An ellipse can be inscribed within a rectangle using two pins, a loop of string, and a pencil. The pins are placed at the foci and the pins and pencil are enclosed inside the loop. The pencil is placed on the paper inside the loop and the string made taut. The string will form a triangle. If the pencil is moved around with the string kept taut, the sum of the distances from the pencil to the pins will remain constant, thus satisfying the definition of an ellipse.

Consider the center of the rectangle to be the origin and the lengths of its sides to be 2a and 2b, with a being larger than b. The major axis then passes through the origin and is parallel to the longer side. The two pins are placed the distance c away from the origin in each direction along the major axis. The required length of the string can be seen in the particular case of the point of the ellipse lying on the major axis a. Here the length of the string is the distance from the first focus to the center c plus the distance from the center to the point on the ellipse a plus the distance from that point back to the second focus a-c, all together 2a.

- $frac\{(x-h)^\{2\}\}\{a^\{2\}\}+frac\{(y-k)^\{2\}\}\{b^\{2\}\}=1;,!$

This ellipse can be expressed parametrically as

- $x=h+a,cos\; t;,!$

- $y=k+b,sin\; t;,!$

Parametric form of an ellipse rotated counterclockwise by an angle $phi,!$:

- $x=h+a,cos\; t,cos\; phi\; -\; b,sin\; t,sin\; phi,;!$

- $y=k+b,sin\; t,cos\; phi+a,cos\; t,sinphi,;!$

The formula for the directrices is

- $x=hpmfrac\{a^2\}\{c\}=hpm\; a;csc(o!varepsilon)=hpmfrac\{a\}\{sin(o!varepsilon)\};,!$

If $h$ = 0 and $k$ = 0 (i.e., if the center is the origin (0,0)), then we can express this ellipse in polar coordinates by the equation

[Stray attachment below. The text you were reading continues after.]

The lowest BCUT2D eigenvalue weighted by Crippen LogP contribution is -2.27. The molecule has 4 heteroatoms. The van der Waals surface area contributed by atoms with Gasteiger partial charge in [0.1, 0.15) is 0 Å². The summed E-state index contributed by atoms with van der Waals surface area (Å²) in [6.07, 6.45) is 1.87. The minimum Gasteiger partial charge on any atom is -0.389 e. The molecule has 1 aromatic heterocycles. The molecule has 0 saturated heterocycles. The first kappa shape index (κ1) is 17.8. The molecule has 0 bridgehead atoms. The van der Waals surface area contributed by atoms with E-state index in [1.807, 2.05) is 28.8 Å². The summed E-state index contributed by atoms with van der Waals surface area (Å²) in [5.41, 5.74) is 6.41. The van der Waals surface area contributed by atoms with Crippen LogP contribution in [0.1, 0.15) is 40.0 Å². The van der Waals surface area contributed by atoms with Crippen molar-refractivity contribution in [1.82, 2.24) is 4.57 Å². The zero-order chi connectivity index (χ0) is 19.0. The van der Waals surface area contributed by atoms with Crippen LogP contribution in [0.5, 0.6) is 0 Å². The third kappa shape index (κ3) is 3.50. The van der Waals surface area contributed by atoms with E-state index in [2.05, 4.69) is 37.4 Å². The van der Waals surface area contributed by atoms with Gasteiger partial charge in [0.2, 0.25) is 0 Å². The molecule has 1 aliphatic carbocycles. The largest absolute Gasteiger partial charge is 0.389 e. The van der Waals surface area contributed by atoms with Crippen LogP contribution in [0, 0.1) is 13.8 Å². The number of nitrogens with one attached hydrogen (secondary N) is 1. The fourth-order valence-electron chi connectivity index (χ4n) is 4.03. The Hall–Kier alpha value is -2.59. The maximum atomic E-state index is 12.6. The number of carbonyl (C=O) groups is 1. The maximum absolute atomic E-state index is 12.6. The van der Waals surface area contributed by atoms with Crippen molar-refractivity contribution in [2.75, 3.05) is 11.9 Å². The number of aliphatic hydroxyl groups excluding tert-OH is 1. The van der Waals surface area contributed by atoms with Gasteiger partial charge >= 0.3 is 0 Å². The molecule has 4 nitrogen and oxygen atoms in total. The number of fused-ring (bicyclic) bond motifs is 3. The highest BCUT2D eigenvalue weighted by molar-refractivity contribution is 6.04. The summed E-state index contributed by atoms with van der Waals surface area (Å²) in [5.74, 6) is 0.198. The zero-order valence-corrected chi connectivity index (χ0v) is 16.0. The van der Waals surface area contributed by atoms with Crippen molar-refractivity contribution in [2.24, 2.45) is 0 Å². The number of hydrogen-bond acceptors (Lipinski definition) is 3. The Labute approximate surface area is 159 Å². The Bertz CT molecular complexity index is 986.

- $r=frac\{ab\}\{sqrt\{a^2sin^2theta+b^2cos^2theta\}\}=frac\{b\}\{sqrt\{1-varepsilon^2cos^2theta\}\};,!$

With one focus at the origin, the ellipse's polar equation is

- $r=frac\{acdot(1-varepsilon^\{2\})\}\{1+varepsiloncdotcostheta\};,!$

A Gauss-mapped form:

- $left(frac\{acosbeta\}\{sqrt\{a^2cos^2beta+b^2sin^2beta\}\},frac\{bsinbeta\}\{sqrt\{a^2cos^2beta+b^2sin^2beta\}\}right);$

In polar coordinates, an ellipse with one focus at the origin and the other on the negative x-axis is given by the equation

- $l=rcdot(1+sin(o!varepsilon)costheta)=rcdot(1+varepsiloncdotcostheta);,!$

An ellipse can also be thought of as a projection of a circle: a circle on a plane at angle φ to the horizontal projected vertically onto a horizontal plane gives an ellipse of eccentricity sin φ, provided φ is not 90°.

The circumference $C$ of an ellipse is $4\; a\; E(varepsilon)$, where the function $E$ is the complete elliptic integral of the second kind.

The exact infinite series is:

- $C\; =\; 2pi\; a\; left[\{1\; -\; left(\{1over\; 2\}right)^2varepsilon^2\; -\; left(\{1cdot\; 3over\; 2cdot\; 4\}right)^2\{varepsilon^4over\; 3\}\; -\; left(\{1cdot\; 3cdot\; 5over\; 2cdot\; 4cdot\; 6\}right)^2\{varepsilon^6over5\}\; -\; dots\}right];!,$

Or:

- $C\; =\; 2pi\; a\; sum\_\{n=0\}^infty\; \{leftlbrace\; -\; left[prod\_\{m=1\}^n\; left(\{\; 2m-1\; over\; 2m\}right)right]^2\; \{varepsilon^\{2n\}over\; 2n\; -\; 1\}rightrbrace\};,!$

A good approximation is Ramanujan's:

- $C\; approx\; pi\; left[3(a+b)\; -\; sqrt\{(3a+b)(a+3b)\}right]!,$

or better approximation:

- $Capproxpileft(a+bright)left(1+frac\{3left(frac\{a-b\}\{a+b\}right)^2\}\{10+sqrt\{4-3left(frac\{a-b\}\{a+b\}right)^2\}\}right);!,$

For the special case where the minor axis is half the major axis, we can use:

- $C\; approx\; frac\{pi\; a\; (9\; -\; sqrt\{35\})\}\{2\};!,$

Or:

$C\; approx\; frac\{a\}\{2\}\; sqrt\{93\; +\; frac\{1\}\{2\}\; sqrt\{3\}\};!,$ (better approximation).

More generally, the arc length of a portion of the circumference, as a function of the angle subtended, is given by an incomplete elliptic integral. The inverse function, the angle subtended as a function of the arc length, is given by the elliptic functions.

Sound waves are reflected in a similar way, so in a large elliptical room a person standing at one focus can hear a person standing at the other focus remarkably well. Such a room is called a whisper chamber. Examples are the National Statuary Hall at the U.S. Capitol (where John Quincy Adams is said to have used this property for eavesdropping on political matters), at an exhibit on sound at the Museum of Science and Industry in Chicago, in front of the University of Illinois at Urbana-Champaign Foellinger Auditorium, and also at a side chamber of the Palace of Charles V, in the Alhambra.